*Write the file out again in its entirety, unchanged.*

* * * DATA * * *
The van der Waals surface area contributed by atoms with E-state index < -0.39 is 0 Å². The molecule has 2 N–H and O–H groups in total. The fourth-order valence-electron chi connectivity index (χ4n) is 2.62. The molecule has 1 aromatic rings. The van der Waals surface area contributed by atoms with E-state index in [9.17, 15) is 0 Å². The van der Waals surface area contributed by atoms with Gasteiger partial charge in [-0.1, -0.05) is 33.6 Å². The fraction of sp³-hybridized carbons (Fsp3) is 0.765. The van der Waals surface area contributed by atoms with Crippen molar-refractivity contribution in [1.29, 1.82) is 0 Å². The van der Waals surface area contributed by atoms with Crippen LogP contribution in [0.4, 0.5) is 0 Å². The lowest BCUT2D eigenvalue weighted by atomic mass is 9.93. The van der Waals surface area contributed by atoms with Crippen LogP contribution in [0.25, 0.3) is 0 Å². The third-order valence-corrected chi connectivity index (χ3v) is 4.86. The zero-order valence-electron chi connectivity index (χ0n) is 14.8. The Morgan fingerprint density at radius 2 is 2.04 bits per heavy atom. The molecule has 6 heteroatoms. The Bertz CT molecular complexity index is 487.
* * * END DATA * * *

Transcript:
The van der Waals surface area contributed by atoms with E-state index < -0.39 is 0 Å². The molecule has 2 N–H and O–H groups in total. The fourth-order valence-electron chi connectivity index (χ4n) is 2.62. The molecule has 1 aromatic rings. The van der Waals surface area contributed by atoms with E-state index in [9.17, 15) is 0 Å². The van der Waals surface area contributed by atoms with Gasteiger partial charge in [-0.1, -0.05) is 33.6 Å². The fraction of sp³-hybridized carbons (Fsp3) is 0.765. The van der Waals surface area contributed by atoms with Crippen molar-refractivity contribution in [1.29, 1.82) is 0 Å². The van der Waals surface area contributed by atoms with Crippen LogP contribution in [0.4, 0.5) is 0 Å². The lowest BCUT2D eigenvalue weighted by atomic mass is 9.93. The van der Waals surface area contributed by atoms with Crippen LogP contribution in [0.25, 0.3) is 0 Å². The third-order valence-corrected chi connectivity index (χ3v) is 4.86. The zero-order valence-electron chi connectivity index (χ0n) is 14.8. The Morgan fingerprint density at radius 2 is 2.04 bits per heavy atom. The molecule has 6 heteroatoms. The Bertz CT molecular complexity index is 487.